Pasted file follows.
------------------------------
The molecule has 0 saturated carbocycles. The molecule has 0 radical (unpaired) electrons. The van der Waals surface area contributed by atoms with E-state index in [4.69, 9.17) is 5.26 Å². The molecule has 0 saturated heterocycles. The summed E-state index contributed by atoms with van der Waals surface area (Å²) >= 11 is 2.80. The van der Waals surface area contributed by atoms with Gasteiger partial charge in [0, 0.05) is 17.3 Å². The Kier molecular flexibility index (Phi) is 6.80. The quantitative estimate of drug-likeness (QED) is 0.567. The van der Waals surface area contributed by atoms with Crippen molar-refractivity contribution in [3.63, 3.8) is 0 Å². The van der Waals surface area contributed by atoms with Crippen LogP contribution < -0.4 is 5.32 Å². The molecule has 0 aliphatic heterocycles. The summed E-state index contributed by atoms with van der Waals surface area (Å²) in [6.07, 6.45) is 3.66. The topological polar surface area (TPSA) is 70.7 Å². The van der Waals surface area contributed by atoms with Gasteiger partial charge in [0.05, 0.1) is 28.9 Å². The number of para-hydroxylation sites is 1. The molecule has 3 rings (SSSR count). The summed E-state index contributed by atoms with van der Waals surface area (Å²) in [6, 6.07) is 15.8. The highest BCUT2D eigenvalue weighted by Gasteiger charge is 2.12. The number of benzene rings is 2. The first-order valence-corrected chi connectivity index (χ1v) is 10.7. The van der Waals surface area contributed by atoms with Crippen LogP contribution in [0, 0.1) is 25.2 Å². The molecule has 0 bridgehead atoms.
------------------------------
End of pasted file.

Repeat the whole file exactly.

The molecule has 0 saturated carbocycles. The molecule has 0 radical (unpaired) electrons. The van der Waals surface area contributed by atoms with E-state index in [4.69, 9.17) is 5.26 Å². The molecule has 0 saturated heterocycles. The summed E-state index contributed by atoms with van der Waals surface area (Å²) >= 11 is 2.80. The van der Waals surface area contributed by atoms with Gasteiger partial charge in [0, 0.05) is 17.3 Å². The Kier molecular flexibility index (Phi) is 6.80. The quantitative estimate of drug-likeness (QED) is 0.567. The van der Waals surface area contributed by atoms with Crippen molar-refractivity contribution in [3.63, 3.8) is 0 Å². The van der Waals surface area contributed by atoms with Crippen LogP contribution < -0.4 is 5.32 Å². The molecule has 0 aliphatic heterocycles. The summed E-state index contributed by atoms with van der Waals surface area (Å²) in [6.07, 6.45) is 3.66. The topological polar surface area (TPSA) is 70.7 Å². The van der Waals surface area contributed by atoms with Gasteiger partial charge in [0.05, 0.1) is 28.9 Å². The number of para-hydroxylation sites is 1. The molecule has 3 rings (SSSR count). The summed E-state index contributed by atoms with van der Waals surface area (Å²) in [6, 6.07) is 15.8. The highest BCUT2D eigenvalue weighted by Gasteiger charge is 2.12. The number of benzene rings is 2. The first-order valence-corrected chi connectivity index (χ1v) is 10.7. The van der Waals surface area contributed by atoms with Crippen LogP contribution in [0, 0.1) is 25.2 Å². The molecule has 0 bridgehead atoms.